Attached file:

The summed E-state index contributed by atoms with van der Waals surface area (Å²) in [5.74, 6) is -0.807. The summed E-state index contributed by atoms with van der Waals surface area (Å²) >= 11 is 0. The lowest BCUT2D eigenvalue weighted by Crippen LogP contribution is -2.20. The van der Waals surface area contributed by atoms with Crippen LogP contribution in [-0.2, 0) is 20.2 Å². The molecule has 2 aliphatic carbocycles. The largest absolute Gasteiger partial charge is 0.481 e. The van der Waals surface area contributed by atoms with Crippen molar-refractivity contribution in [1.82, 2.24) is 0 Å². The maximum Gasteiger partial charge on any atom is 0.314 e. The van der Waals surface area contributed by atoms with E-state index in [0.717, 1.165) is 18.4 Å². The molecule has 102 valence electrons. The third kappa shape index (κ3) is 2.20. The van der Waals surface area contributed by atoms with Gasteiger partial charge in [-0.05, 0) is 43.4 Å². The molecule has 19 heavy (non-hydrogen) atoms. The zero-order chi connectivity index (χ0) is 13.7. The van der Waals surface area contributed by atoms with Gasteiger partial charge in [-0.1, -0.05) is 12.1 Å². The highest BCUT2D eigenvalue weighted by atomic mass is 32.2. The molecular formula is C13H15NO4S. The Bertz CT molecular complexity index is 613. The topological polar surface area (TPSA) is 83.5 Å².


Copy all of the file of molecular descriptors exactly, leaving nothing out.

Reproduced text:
The summed E-state index contributed by atoms with van der Waals surface area (Å²) in [5.74, 6) is -0.807. The summed E-state index contributed by atoms with van der Waals surface area (Å²) >= 11 is 0. The lowest BCUT2D eigenvalue weighted by Crippen LogP contribution is -2.20. The van der Waals surface area contributed by atoms with Crippen LogP contribution in [-0.2, 0) is 20.2 Å². The molecule has 2 aliphatic carbocycles. The largest absolute Gasteiger partial charge is 0.481 e. The van der Waals surface area contributed by atoms with Crippen molar-refractivity contribution in [1.82, 2.24) is 0 Å². The maximum Gasteiger partial charge on any atom is 0.314 e. The van der Waals surface area contributed by atoms with E-state index in [0.717, 1.165) is 18.4 Å². The molecule has 102 valence electrons. The third kappa shape index (κ3) is 2.20. The van der Waals surface area contributed by atoms with Gasteiger partial charge in [-0.05, 0) is 43.4 Å². The molecule has 19 heavy (non-hydrogen) atoms. The zero-order chi connectivity index (χ0) is 13.7. The van der Waals surface area contributed by atoms with Gasteiger partial charge in [-0.1, -0.05) is 12.1 Å². The highest BCUT2D eigenvalue weighted by atomic mass is 32.2. The molecular formula is C13H15NO4S. The Bertz CT molecular complexity index is 613. The topological polar surface area (TPSA) is 83.5 Å².